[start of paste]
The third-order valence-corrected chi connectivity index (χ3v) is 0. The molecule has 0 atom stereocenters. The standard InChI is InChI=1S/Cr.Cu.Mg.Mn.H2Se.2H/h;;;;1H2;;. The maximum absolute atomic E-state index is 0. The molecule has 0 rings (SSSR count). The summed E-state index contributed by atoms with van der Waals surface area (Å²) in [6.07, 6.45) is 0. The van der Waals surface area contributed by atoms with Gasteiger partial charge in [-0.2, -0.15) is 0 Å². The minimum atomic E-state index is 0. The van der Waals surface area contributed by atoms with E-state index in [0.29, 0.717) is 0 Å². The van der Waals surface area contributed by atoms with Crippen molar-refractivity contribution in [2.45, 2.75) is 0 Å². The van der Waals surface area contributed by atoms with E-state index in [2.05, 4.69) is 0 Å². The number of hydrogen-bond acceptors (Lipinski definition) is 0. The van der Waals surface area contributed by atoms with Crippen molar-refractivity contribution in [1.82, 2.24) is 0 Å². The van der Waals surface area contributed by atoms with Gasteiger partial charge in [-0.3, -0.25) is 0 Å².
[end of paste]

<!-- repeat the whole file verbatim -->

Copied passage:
The third-order valence-corrected chi connectivity index (χ3v) is 0. The molecule has 0 atom stereocenters. The standard InChI is InChI=1S/Cr.Cu.Mg.Mn.H2Se.2H/h;;;;1H2;;. The maximum absolute atomic E-state index is 0. The molecule has 0 rings (SSSR count). The summed E-state index contributed by atoms with van der Waals surface area (Å²) in [6.07, 6.45) is 0. The van der Waals surface area contributed by atoms with Gasteiger partial charge in [-0.2, -0.15) is 0 Å². The minimum atomic E-state index is 0. The van der Waals surface area contributed by atoms with E-state index in [0.29, 0.717) is 0 Å². The van der Waals surface area contributed by atoms with Crippen molar-refractivity contribution in [2.45, 2.75) is 0 Å². The van der Waals surface area contributed by atoms with E-state index in [2.05, 4.69) is 0 Å². The number of hydrogen-bond acceptors (Lipinski definition) is 0. The van der Waals surface area contributed by atoms with Crippen molar-refractivity contribution in [1.82, 2.24) is 0 Å². The van der Waals surface area contributed by atoms with Gasteiger partial charge in [-0.3, -0.25) is 0 Å².